Skin Cancer discussed & presented by Dr. Andrew Word, Dermatologist

 
You normally think about skin cancer in the summer but it is a year-round threat. The effects of the past summer’s activities or even your childhood years ago may be precipitated at any time. As with any cancer early detection is key with skin cancer so if you have concerns you should consult a dermatologist or your general practitioner.
 

Basal cell carcinoma usually looks like a pink, pearly bump that does not heal. The pearly appearance gleams. This may be treated with a salve if caught early enough.

Squamous cell carcinoma is more serious. It is a red, scaly bump that also does not heal. Treatment may include a salve or incision.

The worst skin cancer is melanoma. It manifests itself as a new or changing mole. The edges will be irregular and it may have several different colors within its edges. This cancer must be surgically removed as it may move elsewhere in the body.

The sun is not your friend. To reduce the risks of skin cancer avoid or cover up from the sun and use suntan lotion with an SPF rating of 30 or more. Ratings above 30 do not protect you more, just longer. Make sure your lotion or spray contains titanium or zinc for full protection. Wear UPF sun protection clothing which is available at sporting goods stores and department stores.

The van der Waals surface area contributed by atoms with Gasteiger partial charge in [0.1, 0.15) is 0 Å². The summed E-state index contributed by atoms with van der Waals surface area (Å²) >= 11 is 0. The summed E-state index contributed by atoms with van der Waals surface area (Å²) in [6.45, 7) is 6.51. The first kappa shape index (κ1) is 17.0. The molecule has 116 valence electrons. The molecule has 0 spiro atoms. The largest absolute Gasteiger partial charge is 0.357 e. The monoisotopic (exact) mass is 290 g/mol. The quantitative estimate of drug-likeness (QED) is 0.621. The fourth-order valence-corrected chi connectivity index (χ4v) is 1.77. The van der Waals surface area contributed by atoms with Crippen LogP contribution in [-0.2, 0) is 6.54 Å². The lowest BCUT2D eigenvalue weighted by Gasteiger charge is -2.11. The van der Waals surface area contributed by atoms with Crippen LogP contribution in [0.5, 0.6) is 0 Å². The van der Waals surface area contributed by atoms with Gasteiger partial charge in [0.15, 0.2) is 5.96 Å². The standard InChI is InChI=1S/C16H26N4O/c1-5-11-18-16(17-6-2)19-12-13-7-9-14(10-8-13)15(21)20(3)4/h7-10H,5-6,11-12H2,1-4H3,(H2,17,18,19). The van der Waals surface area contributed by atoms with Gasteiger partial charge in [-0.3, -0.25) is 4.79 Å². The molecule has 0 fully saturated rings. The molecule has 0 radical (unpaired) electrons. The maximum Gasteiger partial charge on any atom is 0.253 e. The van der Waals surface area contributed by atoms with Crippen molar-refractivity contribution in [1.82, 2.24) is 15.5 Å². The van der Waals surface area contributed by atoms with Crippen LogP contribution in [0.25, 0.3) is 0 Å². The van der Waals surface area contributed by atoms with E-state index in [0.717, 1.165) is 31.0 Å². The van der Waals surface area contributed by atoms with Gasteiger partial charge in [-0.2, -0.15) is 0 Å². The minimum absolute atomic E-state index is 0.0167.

Skin cancer treatment depends on the type and depth. It can be scrape and burn, incision, radiation, creams topically or Mohs surgery. The longer you wait before the cancer is detected the more difficult and lengthy the treatment will be so see your doctor as soon as you have a question.

For more information about skin cancer, its causes, detection and treatment call 972-736-3375 or contact your primary care physician.

For more information about the Rotary Club of Waxahachie where we believe in Service Above Self and doing things as a club we cannot do alone, visit the club web site at www.waxahachierotary.org .

 
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